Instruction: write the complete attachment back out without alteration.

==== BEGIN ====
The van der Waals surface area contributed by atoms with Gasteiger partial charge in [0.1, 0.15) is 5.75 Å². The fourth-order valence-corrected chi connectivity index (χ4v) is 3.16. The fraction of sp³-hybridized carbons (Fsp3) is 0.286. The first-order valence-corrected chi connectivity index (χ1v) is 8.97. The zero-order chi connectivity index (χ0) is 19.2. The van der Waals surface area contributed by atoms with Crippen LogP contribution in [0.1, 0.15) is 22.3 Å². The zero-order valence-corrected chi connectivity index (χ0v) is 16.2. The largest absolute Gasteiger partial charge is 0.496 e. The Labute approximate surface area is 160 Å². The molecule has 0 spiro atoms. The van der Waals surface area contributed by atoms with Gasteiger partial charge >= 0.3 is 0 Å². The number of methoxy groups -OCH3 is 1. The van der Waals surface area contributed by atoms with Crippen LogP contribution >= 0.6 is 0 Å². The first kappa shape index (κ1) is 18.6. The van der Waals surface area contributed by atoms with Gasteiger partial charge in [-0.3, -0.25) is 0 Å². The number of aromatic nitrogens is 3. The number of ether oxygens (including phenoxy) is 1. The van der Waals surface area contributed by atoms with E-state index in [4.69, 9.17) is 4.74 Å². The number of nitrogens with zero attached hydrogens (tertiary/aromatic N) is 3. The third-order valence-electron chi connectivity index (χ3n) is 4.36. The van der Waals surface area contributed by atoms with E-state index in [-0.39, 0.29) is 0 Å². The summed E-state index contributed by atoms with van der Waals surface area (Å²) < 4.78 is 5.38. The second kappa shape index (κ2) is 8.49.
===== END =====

The van der Waals surface area contributed by atoms with Gasteiger partial charge in [0.1, 0.15) is 5.75 Å². The fourth-order valence-corrected chi connectivity index (χ4v) is 3.16. The fraction of sp³-hybridized carbons (Fsp3) is 0.286. The first-order valence-corrected chi connectivity index (χ1v) is 8.97. The zero-order chi connectivity index (χ0) is 19.2. The van der Waals surface area contributed by atoms with Crippen LogP contribution in [0.1, 0.15) is 22.3 Å². The zero-order valence-corrected chi connectivity index (χ0v) is 16.2. The largest absolute Gasteiger partial charge is 0.496 e. The Labute approximate surface area is 160 Å². The molecule has 0 spiro atoms. The van der Waals surface area contributed by atoms with Gasteiger partial charge >= 0.3 is 0 Å². The number of methoxy groups -OCH3 is 1. The van der Waals surface area contributed by atoms with Crippen LogP contribution >= 0.6 is 0 Å². The first kappa shape index (κ1) is 18.6. The van der Waals surface area contributed by atoms with Gasteiger partial charge in [-0.3, -0.25) is 0 Å². The number of aromatic nitrogens is 3. The number of ether oxygens (including phenoxy) is 1. The van der Waals surface area contributed by atoms with E-state index in [4.69, 9.17) is 4.74 Å². The number of nitrogens with zero attached hydrogens (tertiary/aromatic N) is 3. The third-order valence-electron chi connectivity index (χ3n) is 4.36. The van der Waals surface area contributed by atoms with E-state index in [-0.39, 0.29) is 0 Å². The summed E-state index contributed by atoms with van der Waals surface area (Å²) < 4.78 is 5.38. The second kappa shape index (κ2) is 8.49.